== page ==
Religious Heresy and Public Executions: The History of the Amersham Martyrs Memorial, Buckinghamshire

Tucked within the Chiltern Hills, the town of Amersham is filled with historic buildings, charming pubs, and beautiful footpaths leading deep into the countryside. While towns as old as Amersham are filled with captivating historical tales, some events from long ago inevitably shed light on the more sinister side of humanity, and Amersham’s history is no exception. Nearly 500 years ago the town was the site of a series of public executions where six individuals (five men and one woman), known today as the Amersham Martyrs, were burned at the stake on a hill overlooking the beautiful Chiltern landscape.

View of the Amersham Martyrs Memorial overlooking the Chiltern Hills.
© Curious Archive, 2020

Lollardy and Religious Heresy in Sixteenth-Century Amersham

So what exactly did these six individuals do that warranted such a grotesque and painful death? Today, the reason appears quite mundane: they simply wanted to read The Bible in English. From a twenty-first century perspective, their request to read and worship in a language they understood (not the conventional Latin) seems fairly reasonable. But during the sixteenth-century, indulging in such a practice was considered a direct attack against the Church.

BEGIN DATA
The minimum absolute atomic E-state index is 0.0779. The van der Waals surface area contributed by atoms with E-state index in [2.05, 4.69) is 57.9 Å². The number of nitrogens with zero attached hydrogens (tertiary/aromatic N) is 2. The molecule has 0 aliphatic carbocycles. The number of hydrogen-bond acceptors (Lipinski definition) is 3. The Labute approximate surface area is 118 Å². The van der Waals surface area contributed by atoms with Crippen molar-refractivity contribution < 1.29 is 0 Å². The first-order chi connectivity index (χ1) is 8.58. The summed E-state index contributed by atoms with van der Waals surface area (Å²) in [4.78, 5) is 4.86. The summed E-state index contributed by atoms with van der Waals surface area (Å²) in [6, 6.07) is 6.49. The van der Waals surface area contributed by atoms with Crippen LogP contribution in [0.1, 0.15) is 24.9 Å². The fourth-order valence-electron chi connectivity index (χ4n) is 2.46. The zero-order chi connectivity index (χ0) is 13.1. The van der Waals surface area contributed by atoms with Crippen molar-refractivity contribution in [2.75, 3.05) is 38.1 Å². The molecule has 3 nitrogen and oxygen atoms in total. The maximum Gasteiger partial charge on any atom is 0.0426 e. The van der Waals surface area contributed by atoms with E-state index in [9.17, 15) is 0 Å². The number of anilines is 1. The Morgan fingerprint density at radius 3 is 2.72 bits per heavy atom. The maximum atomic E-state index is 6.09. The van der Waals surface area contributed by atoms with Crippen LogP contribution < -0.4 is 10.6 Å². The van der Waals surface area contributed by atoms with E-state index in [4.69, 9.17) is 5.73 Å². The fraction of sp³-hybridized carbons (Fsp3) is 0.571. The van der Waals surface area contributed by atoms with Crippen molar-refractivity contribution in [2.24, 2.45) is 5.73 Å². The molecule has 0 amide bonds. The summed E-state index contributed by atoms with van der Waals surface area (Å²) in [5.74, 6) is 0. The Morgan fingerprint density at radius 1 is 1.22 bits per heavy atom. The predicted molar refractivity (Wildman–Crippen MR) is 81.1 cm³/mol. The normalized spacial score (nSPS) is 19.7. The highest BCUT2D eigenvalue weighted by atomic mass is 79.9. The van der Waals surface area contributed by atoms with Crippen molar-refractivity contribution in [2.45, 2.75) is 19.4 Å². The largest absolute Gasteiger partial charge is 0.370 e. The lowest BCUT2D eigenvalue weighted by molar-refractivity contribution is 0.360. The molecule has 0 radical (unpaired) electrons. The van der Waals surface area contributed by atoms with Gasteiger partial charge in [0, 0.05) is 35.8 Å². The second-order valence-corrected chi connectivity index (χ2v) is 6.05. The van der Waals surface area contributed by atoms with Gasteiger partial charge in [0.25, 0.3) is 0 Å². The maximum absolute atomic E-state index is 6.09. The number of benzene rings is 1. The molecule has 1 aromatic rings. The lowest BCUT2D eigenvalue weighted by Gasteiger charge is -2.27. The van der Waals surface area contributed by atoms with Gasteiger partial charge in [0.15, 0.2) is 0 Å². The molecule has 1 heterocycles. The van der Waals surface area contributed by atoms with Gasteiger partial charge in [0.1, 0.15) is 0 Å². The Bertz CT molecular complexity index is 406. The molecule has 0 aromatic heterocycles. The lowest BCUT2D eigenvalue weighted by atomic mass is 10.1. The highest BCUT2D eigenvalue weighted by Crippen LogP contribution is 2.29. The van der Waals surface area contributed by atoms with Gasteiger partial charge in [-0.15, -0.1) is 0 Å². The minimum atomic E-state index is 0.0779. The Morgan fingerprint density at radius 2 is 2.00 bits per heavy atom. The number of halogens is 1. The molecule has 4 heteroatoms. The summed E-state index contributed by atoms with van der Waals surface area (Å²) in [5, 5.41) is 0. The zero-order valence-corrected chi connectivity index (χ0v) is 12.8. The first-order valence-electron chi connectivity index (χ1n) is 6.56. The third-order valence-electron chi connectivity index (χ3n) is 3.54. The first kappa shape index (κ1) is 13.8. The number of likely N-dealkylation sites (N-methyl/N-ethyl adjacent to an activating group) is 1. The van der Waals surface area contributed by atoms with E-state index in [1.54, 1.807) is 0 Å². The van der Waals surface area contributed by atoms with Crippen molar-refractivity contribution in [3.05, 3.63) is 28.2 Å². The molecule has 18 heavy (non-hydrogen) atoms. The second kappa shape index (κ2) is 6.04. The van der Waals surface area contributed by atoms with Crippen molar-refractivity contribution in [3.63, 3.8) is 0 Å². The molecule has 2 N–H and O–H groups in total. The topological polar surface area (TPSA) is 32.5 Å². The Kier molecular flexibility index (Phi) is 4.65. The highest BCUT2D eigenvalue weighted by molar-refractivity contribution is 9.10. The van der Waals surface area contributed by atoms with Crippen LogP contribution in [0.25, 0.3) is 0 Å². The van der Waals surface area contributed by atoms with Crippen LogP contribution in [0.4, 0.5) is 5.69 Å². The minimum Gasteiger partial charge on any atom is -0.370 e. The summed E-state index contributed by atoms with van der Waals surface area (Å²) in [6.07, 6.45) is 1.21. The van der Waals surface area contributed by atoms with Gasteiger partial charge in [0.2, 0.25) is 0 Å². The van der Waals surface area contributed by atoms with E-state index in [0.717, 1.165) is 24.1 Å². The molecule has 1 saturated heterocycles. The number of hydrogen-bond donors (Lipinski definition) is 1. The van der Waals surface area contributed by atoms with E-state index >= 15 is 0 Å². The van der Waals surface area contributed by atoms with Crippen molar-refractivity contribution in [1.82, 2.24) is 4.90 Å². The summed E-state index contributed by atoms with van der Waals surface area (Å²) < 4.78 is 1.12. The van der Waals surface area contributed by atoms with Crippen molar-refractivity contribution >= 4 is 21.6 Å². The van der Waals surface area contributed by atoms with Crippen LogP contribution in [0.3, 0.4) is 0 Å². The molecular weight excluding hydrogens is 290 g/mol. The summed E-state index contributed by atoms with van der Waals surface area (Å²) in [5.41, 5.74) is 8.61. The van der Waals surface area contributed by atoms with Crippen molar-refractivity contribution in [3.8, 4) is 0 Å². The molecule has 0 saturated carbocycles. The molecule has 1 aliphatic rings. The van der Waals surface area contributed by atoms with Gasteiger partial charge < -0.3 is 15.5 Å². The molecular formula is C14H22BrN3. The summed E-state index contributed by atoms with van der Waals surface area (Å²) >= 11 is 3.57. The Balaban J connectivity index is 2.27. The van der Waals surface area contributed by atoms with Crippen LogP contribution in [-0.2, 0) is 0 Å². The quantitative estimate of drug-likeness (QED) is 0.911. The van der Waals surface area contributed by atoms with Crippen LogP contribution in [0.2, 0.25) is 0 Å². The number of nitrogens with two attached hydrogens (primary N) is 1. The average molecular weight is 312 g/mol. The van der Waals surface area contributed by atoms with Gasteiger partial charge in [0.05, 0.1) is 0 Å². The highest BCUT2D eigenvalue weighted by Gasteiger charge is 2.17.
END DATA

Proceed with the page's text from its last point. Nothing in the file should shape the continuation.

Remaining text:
The Amersham martyrs were Lollards, followers of John Wycliffe (c. 1328 – 1384) who was known for his protests against the wealth of the Catholic Church and for his translation of the Bible from Latin into English. Wycliffe believed that Christians should be looking directly to The Bible for the Word of God instead of relying on priests and other high ranking members of the Church. Wycliffe died on 31 December 1384 from complications following a stroke and on 4 May 1415 he was declared a heretic by the Council of Constance. His writing was banned and his corpse was exhumed and removed from consecrated ground before being burned and disposed of in the River Swift.

This extreme motion made it quite clear that the Church would not tolerate the distribution of Wycliffe’s teachings and that anyone following in his footsteps would be punished. English translations of The Bible continued to be seen as heresy leading up to the English Reformation in the sixteenth-century, but these translations continued to be distributed and consumed by followers of Wycliffe.

It was inevitable that within this dangerous religious climate the Amersham Lollards would be caught and persecuted and in 1521, Thomas Barnard, James Morden, John Scrivener, Robert Rave, Thomas Holmes, and Joan Norman were burned at the stake for their demand of religious liberty. But the town of Amersham continues to remember them, keeping their names and story of martyrdom alive almost 500 years later.

The Amersham Martyrs Memorial

In 1931, the Amersham Martyrs Memorial was erected by the Subscribers of the Protestant Alliance (Henry Fowler, General Secretary) and Mrs E. M. Rowcroft. According to the memorial’s inscription, it was placed 100 yards to the right of the spot where the martyrs were burned. Listed on the memorial are names of individuals martyred at Amersham as well as names of Amersham worshippers that were martyred elsewhere. The following text has been transcribed from two faces of the memorial for clarity: